Last updated on October 28th, 2019 at 04:26 pm
You’ve found the house in Spain you’ve always wanted and now it’s all systems go. But you’re not buying a property in your own country and all the usual routines that you’ve probably been through before are absent. So what can you expect?
If you haven’t come across the NIE (Número de Identificación de Extranjeros) before, now is the time to start the process of obtaining one. It’s a very important identification number that every foreigner with a financial interest in Spain must have. You cannot buy a house without it.
Having an NIE means that you are registered with the Spanish Tax Authority and you will be asked for it every time you make an official transaction here. The NIE must be applied for at the Foreigner’s Office or National Police Station.
What many people are not aware of and has caused confusion in the past is that before you sign the Title Deed in Spain you sign a private contract between the buyer and seller. This isn’t logged on an official registry but in law it is considered to be legally binding.
People have sometimes signed this contract without having a check done on the property or even the contract itself. It is vital that you have any contract checked before signing and that you don’t part with any money until this has been completed along with a check on the property itself. The solicitor you have appointed will do this for you.
It is important that the price declared for the purchase is what is recorded on the documents you sign. Declaring a lower price is against the law. When you sign the private contract you will pay a deposit. If you, as purchaser, break the contract you will lose your deposit. If the vendor is the one who defaults then you are entitled to twice the amount of your deposit as compensation.
The private contract includes agreement about who will pay the expenses surrounding the sale. The purchaser pays everything in Spain except the plusvalía which the seller must pay by law. If the property is being sold by a property developer it is illegal for the buyer to take on an expense that legally is the responsibility of the seller.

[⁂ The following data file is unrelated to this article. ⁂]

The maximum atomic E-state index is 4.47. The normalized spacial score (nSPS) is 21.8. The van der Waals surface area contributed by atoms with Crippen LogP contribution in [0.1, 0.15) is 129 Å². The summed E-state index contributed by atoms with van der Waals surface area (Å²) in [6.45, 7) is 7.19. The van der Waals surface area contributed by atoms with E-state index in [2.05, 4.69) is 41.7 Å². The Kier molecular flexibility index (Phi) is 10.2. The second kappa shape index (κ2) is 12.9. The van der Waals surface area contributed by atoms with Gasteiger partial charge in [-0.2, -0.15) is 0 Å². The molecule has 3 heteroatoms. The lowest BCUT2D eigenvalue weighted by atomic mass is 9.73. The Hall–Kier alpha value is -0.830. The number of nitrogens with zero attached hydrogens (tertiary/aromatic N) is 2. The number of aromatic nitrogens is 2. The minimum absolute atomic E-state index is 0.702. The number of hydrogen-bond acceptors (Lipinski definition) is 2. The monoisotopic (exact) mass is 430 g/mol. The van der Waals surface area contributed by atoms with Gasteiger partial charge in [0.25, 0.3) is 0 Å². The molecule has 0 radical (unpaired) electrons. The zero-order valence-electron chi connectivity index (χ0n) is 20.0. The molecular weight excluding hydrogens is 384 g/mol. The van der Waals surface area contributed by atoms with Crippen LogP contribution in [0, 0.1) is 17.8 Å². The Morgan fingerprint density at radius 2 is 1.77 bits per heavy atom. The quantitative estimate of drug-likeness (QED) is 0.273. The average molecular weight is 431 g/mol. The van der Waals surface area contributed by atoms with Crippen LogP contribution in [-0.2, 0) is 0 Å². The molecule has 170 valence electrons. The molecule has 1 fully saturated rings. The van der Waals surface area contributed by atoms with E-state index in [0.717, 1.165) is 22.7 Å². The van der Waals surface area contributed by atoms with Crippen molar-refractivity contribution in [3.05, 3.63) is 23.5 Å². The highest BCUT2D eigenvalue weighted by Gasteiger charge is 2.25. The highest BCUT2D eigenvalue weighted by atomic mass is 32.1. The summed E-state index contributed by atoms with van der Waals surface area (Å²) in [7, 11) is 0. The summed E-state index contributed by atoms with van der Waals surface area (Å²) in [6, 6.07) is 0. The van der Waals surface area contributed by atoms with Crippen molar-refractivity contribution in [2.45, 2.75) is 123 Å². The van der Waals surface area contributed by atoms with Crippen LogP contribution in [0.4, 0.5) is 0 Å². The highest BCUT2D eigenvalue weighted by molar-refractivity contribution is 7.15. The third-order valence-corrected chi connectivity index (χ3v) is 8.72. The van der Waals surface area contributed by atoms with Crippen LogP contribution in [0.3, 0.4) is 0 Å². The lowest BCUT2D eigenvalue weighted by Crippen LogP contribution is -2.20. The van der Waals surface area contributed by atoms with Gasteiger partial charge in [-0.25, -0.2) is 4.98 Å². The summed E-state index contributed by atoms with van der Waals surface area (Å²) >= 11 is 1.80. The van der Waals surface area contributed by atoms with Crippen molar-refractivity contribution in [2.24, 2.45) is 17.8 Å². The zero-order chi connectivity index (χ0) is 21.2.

Signing the Title Deed
Once the necessary checks have been completed then the paper work will be prepared ready for signing. The Title Deed will need to be signed at the Notary. The Notary is a professional within the Spanish law system whose main function is to certify Spanish documents ensuring that private agreements fulfil certain legal criteria. You have the right to choose who you would like this Notary to be.
Signing the Title Deed includes:
- Checking the identity of the seller and buyer
- Highlighting any debts that are held against the property
- Checking that any community fees have been paid
- Requesting proof of payment of the IBI property tax and informing officials of the change of ownership
- Informing those signing of their legal and fiscal obligations following the sale
- Explaining the sharing out of expenses between the two parties
- Managing payment, if it’s requested, of the different expenses that accompany the process
Never sign anything that you don’t understand or that you aren’t completely sure about. Once you have signed the Title Deed, you can’t go back.
If you have a mortgage on the property the Title Deed will be kept with the mortgage details by the mortgage provider but you will receive a copia simple (legal copy of the Title Deed). Once the mortgage is paid then you will be given the Title Deed.
If you purchase without a mortgage, you will be given a copia simple when you sign the Title Deed at the Notary’s office. You will then receive the original Title Deed when you register the property at the Spanish Land Registry.
Make a note of the notary who signed it so that if you do need a replacement at some point you are able to obtain another copy of the original.
The property is yours
With the official paper work completed you now have your own Spanish home. There will still be some arrangements to make to ensure that utilities and taxes are paid without a hitch. However, the main tasks are over and you can start to relax and enjoy your new house in Spain.
This article is based upon the information supplied in our property conveyancing handbook ‘Buying a property in Spain’.